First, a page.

Calgary police 'carding' raises concerns, says civil liberties group that filed FOIP request
Group says questions remain about how often and where police employ the tactic and how information is handled
A civil liberties group is raising questions about Calgary police stopping people in public places and asking them for identification — a tactic similar to a practice commonly known as "carding" in other jurisdictions.
Through a freedom of information (FOIP) request, the Rocky Mountain Civil Liberties Association received data dating back to 2010 and, while the numbers show a decline in how frequently Calgary police use the tactic, the group says many questions remain.
The police carded people 27,735 times in 2015, a decline of 40 per cent from 46,081 such incidents in 2010.
Rocky Mountain Civil Liberties Association president Kelly Ernst noted there are still tens of thousands of such incidents in the city every year and it's not clear exactly what happens to the information police collect.
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"All of that information is kept somewhere in some database and being shared with other police forces," Ernst said.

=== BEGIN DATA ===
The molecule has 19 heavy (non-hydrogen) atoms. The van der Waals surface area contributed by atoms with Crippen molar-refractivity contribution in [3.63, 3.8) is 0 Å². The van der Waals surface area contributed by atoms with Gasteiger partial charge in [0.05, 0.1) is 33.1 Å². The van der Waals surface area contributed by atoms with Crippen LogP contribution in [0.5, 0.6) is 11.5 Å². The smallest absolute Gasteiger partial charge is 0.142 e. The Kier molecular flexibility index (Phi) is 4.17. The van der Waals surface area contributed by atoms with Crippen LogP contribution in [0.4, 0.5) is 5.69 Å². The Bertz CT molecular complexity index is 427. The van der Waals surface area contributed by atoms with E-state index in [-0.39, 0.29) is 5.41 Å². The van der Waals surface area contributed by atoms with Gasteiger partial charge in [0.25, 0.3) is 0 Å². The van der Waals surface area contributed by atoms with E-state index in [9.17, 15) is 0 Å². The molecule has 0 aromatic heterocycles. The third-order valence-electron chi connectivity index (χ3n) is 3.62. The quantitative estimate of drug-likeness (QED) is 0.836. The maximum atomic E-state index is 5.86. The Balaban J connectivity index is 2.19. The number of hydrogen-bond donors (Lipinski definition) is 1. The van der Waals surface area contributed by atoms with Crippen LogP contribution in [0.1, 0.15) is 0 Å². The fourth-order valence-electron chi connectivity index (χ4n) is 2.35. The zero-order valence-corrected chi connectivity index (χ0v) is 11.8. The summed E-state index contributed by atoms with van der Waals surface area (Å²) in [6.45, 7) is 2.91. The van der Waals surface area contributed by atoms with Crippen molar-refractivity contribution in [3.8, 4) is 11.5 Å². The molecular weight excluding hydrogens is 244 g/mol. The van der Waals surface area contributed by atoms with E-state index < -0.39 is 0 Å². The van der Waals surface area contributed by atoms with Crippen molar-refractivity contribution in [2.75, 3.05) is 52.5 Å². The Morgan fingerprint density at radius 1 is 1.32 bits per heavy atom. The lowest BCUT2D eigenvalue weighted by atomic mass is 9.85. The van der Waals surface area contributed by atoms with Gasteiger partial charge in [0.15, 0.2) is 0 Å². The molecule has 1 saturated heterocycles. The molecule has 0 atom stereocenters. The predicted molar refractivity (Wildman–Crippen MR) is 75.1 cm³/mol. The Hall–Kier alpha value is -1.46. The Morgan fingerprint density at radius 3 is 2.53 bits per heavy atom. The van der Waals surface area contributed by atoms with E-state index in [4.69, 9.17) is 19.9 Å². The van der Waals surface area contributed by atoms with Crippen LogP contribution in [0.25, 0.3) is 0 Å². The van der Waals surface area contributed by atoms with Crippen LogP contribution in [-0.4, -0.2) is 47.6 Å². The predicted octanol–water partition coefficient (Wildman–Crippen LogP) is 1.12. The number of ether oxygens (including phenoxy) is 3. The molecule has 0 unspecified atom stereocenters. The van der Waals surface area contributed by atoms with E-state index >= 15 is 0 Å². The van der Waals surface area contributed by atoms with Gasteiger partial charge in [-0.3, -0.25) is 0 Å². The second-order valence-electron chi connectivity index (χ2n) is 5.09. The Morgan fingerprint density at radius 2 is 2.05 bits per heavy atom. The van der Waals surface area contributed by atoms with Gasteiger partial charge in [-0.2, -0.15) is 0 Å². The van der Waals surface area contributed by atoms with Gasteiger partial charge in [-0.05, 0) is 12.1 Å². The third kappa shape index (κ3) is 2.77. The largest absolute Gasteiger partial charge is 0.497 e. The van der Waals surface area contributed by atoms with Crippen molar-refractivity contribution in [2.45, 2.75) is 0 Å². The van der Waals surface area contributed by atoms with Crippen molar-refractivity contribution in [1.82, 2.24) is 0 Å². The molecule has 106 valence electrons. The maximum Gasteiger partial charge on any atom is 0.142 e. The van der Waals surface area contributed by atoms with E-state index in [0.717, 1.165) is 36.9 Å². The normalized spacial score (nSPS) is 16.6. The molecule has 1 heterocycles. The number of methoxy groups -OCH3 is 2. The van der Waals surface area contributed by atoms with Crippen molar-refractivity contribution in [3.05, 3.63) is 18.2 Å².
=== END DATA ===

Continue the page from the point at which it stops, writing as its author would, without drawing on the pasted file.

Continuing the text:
"So we need to know a little bit more information about the carding — or 'police checkups' as they're called in Calgary — than what is readily available."
The police data also revealed people are much more likely to be stopped by police in the northeast in District 1 (4,749 incidents) in the city's core and District 5 (5,145) than they are in District 3 (1,837), a central area just north of the Bow River, or District 8 (2,601) at the city's south end.
The association said that raises the prospect of the police targeting minorities and low-income populations.
Carding vs. 'contact information forms'
Calgary police spokesman Kevin Brookwell said what officers do in this city is not, strictly speaking, "carding," which he describes as a term that "came out of Eastern Canada."
"It comes out of another jurisdiction where people directed people who didn't have ID to go to a police station," Brookwell said.
"They were given issued ID and then, moving forward, they were told any time police come to you, you have to show this card. So, absolutely, we do not do that. Never have, never will."
Calgary police do stop people and ask them for ID and an explanation of what they're doing and why in some situations, Brookwell said, but require a valid legal reason to do so.
"We don't just randomly check people for ID," he said. "There has to be a reason and you have to be able to articulate that reason."
He also said the province is currently reviewing how long information collected through "contact information forms" can be retained once it has been determined to no longer be relevant to an ongoing investigation.
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